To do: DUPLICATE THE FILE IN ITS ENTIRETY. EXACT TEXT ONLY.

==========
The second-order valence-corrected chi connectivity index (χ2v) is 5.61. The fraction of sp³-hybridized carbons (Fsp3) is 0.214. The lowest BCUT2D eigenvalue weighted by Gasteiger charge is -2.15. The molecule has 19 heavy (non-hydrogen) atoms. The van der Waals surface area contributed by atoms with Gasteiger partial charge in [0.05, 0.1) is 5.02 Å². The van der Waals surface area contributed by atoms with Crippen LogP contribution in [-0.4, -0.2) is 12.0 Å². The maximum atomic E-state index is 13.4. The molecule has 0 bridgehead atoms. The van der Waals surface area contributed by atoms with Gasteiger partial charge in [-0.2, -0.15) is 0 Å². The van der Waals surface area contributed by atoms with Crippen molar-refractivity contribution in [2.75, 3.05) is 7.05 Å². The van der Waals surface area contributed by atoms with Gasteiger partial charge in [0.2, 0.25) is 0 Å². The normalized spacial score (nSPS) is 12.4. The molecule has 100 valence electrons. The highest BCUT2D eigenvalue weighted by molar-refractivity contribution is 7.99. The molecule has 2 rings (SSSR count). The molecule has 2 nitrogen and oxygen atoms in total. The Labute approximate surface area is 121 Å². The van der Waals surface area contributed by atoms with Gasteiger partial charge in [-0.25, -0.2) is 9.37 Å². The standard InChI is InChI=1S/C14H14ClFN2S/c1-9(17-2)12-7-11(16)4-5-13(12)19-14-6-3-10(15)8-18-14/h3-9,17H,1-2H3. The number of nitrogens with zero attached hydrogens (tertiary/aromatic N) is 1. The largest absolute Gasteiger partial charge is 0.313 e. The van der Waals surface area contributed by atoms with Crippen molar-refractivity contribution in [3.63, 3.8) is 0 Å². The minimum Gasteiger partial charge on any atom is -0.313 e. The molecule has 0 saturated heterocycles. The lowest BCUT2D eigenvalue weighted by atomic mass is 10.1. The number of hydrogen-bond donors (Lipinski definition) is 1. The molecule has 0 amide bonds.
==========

The second-order valence-corrected chi connectivity index (χ2v) is 5.61. The fraction of sp³-hybridized carbons (Fsp3) is 0.214. The lowest BCUT2D eigenvalue weighted by Gasteiger charge is -2.15. The molecule has 19 heavy (non-hydrogen) atoms. The van der Waals surface area contributed by atoms with Gasteiger partial charge in [0.05, 0.1) is 5.02 Å². The van der Waals surface area contributed by atoms with Crippen LogP contribution in [-0.4, -0.2) is 12.0 Å². The maximum atomic E-state index is 13.4. The molecule has 0 bridgehead atoms. The van der Waals surface area contributed by atoms with Gasteiger partial charge in [-0.2, -0.15) is 0 Å². The van der Waals surface area contributed by atoms with Crippen molar-refractivity contribution in [2.75, 3.05) is 7.05 Å². The van der Waals surface area contributed by atoms with Gasteiger partial charge in [0.2, 0.25) is 0 Å². The normalized spacial score (nSPS) is 12.4. The molecule has 100 valence electrons. The highest BCUT2D eigenvalue weighted by molar-refractivity contribution is 7.99. The molecule has 2 rings (SSSR count). The molecule has 2 nitrogen and oxygen atoms in total. The Labute approximate surface area is 121 Å². The van der Waals surface area contributed by atoms with Gasteiger partial charge in [-0.25, -0.2) is 9.37 Å². The standard InChI is InChI=1S/C14H14ClFN2S/c1-9(17-2)12-7-11(16)4-5-13(12)19-14-6-3-10(15)8-18-14/h3-9,17H,1-2H3. The number of nitrogens with zero attached hydrogens (tertiary/aromatic N) is 1. The largest absolute Gasteiger partial charge is 0.313 e. The van der Waals surface area contributed by atoms with Crippen molar-refractivity contribution in [3.63, 3.8) is 0 Å². The minimum Gasteiger partial charge on any atom is -0.313 e. The molecule has 0 saturated heterocycles. The lowest BCUT2D eigenvalue weighted by atomic mass is 10.1. The number of hydrogen-bond donors (Lipinski definition) is 1. The molecule has 0 amide bonds.